Well, that is an enormous compliment, and my mother, if she reads this story, which she will, would like that most of everything that’s in there. My mother is a family therapist who grew up in Queens, N.Y., and always says that everything originates in Queens. She says, “That’s where you get your spunk and your character,” even though I didn’t grow up there. It didn’t matter what job I ever had, if she ever saw me getting too big for my britches, or down-talking to people, or not treating people with value and respect — that is the thing that would most deeply disappoint her. She would not care if I had a big job. I always think: “What would my mother think?” about whatever is going on, and that is a big grounder for me.
Do you think President Biden got punished for not being entertaining enough as president? Did Donald Trump distort the public’s perception of what the performance skills for a president should be?
There were people — never on the record — who would say, “It’s boring,” or “Ugh, so much policy, and paper, and briefing calls.” And my response to that was always a little bit like, “Well, if you’re not interested in briefing papers and background calls and the policies that are going to impact people’s lives, you may need to cover something different.” But the truth is, the vast majority of the White House reporters loved the return to policy.
Your exchanges with Fox News White House correspondent Peter Doocy were legendary. Do you stay in touch?
I like Peter a great deal. We had a good relationship. We had lots of fun back-and-forths, and at times heated back-and-forths in the briefing room. That is healthy in democracy. Peter and I also had lots of conversations in my office about a range of issues. I always found him to be professional.
Well, what are your thoughts about what we’ve seen at Fox News in the last few weeks in the court documents for the Dominion Voting Systems defamation suit against the network? There was a lot of internal talk about helping Republican candidates. Will it affect the way Democrats deal with Fox News going forward?
I don’t think there’s an easy answer. The challenge, at least for this moment, is that that doesn’t hurt [Fox News] that much. If Democrats don’t appear on their air, what do they care? That’s not a big part of their business model, as far as I can tell. At the same time, Fox has huge viewership, including a number of Democrats. I appeared on “Fox News Sunday” more than any other Sunday show when I was at the White House as press secretary because I felt it was important to have a voice there. There are people like Pete Buttigieg and certainly others who were quite effective on Fox. And I don’t know that saying no one should do that anymore is exactly the right thing. You’re giving up a huge landscape.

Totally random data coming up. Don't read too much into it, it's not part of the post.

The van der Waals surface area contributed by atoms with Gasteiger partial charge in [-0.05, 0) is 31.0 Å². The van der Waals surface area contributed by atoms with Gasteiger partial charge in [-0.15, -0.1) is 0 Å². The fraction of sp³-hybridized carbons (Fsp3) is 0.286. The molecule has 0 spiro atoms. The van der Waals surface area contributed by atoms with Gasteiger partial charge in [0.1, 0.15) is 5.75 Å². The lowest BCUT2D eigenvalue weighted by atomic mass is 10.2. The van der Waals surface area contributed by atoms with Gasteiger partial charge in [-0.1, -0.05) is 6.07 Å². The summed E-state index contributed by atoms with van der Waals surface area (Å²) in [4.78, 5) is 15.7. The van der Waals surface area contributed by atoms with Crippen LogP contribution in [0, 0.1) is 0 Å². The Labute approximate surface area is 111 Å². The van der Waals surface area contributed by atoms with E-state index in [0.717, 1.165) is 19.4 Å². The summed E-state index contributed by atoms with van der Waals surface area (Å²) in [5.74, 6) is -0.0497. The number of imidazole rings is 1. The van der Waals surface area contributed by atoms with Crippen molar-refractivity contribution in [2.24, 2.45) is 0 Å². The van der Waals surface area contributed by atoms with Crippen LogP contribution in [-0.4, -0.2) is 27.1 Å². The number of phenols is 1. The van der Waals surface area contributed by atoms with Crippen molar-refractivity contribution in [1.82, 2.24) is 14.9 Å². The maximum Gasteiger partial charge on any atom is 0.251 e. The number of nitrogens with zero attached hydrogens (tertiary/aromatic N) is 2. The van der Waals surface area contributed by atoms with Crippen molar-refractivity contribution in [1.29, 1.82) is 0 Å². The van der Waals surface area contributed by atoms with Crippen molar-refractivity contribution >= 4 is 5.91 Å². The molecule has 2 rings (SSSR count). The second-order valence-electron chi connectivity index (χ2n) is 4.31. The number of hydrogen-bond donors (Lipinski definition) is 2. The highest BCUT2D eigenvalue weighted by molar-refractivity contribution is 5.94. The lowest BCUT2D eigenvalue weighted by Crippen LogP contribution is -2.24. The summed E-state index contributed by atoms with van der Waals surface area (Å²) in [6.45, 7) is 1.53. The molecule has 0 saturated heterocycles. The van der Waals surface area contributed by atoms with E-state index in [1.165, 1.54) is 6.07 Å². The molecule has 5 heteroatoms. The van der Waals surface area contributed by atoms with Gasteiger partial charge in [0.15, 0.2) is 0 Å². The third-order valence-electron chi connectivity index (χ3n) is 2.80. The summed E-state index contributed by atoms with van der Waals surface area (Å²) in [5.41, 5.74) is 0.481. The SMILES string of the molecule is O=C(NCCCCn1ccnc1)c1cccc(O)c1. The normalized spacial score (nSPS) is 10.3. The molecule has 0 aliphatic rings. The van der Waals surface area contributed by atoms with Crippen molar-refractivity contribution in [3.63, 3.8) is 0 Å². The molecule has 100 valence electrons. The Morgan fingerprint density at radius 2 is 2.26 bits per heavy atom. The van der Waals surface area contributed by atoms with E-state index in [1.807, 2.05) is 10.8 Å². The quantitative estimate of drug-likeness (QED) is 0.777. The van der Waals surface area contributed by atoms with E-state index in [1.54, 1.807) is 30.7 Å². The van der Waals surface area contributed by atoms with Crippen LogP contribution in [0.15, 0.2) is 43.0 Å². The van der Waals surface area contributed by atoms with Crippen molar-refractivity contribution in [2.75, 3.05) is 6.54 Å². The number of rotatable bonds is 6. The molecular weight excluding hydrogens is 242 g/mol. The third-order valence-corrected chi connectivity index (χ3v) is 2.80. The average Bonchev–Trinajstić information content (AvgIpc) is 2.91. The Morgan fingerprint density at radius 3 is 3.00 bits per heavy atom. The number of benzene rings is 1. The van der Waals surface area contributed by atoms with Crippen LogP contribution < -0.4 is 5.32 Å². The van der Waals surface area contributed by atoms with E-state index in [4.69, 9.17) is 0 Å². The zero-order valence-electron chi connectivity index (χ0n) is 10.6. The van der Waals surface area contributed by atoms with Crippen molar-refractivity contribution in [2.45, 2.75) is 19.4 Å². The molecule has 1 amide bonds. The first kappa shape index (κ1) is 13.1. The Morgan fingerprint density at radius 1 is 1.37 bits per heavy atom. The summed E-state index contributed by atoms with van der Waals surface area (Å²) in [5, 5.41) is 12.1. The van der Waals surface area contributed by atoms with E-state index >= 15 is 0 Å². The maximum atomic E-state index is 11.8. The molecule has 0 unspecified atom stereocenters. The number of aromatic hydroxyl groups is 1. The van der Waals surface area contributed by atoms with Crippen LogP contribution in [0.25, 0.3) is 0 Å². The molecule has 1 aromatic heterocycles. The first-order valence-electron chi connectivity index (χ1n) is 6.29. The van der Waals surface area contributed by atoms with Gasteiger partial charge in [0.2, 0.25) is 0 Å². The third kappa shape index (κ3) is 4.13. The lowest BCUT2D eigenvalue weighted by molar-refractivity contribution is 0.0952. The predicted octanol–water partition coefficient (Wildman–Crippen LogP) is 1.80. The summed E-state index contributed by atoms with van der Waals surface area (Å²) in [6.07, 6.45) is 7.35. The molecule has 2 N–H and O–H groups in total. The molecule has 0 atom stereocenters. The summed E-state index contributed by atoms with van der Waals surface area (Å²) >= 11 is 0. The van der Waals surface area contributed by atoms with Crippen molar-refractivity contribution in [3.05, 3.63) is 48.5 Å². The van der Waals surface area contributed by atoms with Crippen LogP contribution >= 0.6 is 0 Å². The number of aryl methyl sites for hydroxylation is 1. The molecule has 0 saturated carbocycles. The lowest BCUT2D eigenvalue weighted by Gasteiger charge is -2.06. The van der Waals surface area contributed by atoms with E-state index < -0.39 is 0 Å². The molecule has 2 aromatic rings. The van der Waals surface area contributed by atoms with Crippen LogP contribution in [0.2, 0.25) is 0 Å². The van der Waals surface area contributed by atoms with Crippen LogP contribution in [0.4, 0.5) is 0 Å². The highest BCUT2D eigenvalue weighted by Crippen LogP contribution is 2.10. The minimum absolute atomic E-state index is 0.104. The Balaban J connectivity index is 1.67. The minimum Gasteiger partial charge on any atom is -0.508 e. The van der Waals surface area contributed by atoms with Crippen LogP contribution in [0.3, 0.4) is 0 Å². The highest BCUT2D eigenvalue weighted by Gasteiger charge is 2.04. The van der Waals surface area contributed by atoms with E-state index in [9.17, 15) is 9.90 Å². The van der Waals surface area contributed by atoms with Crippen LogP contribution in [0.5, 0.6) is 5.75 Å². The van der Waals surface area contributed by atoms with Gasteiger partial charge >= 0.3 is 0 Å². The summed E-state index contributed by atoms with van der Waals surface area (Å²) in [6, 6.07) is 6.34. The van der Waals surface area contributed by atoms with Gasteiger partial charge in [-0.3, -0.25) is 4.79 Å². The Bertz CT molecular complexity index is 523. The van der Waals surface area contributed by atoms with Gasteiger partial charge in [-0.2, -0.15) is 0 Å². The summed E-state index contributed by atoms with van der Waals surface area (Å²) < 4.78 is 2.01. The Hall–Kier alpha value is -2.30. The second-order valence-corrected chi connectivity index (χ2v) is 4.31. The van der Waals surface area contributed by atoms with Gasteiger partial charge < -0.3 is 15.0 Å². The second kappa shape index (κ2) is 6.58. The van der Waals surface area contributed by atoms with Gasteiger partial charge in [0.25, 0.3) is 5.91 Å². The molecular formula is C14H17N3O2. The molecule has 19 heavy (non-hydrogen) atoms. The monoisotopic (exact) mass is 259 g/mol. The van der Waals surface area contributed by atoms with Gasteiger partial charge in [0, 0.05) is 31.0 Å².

So who came up with the name of the show? And what does it tell the viewer?
It was a group effort. I wanted it to say something beyond my name about what we were trying to do. I think the hope is that what we’re going to do is bring people kind of inside the room by having people I know in government, or have known in the past, to really talk about and go deep on what the issues are, to bring people inside the lives of politicians and people you see in public and show a different side. That’s what people will take away from the show.
What do you bring to this role that we don’t already know about you?
An enormous curiosity about a lot of things happening in the world — whether it is what the heck is happening in China, to how exactly the war in Ukraine’s going to end, how are all of these Senate races going to land, to who’s going to be the Republican nominee? And even things that people don’t know about me. I’m a mom, obviously. I’m also obsessed with the Olympics. I’m a Cincinnati Bengals fan. So I’m curious about a million things.
The best advice I’ve gotten has been to make it a conversation. And also the second part of it that’s maybe even more important is to listen to what people are saying and respond to that and not be so stuck in what your plan is for the show that you don’t take the conversation to the most interesting place.
You’re a Bengals fan. I am feeling a Joe Burrow booking may be in the offing.
Oh, my God, that’s the dream. My in-laws said that if he if he ever came on this show that they would all come to the interview, so I said that’s fine.
It’s already been discussed?
Yeah, he has an open invitation to come. Or we’ll come to him.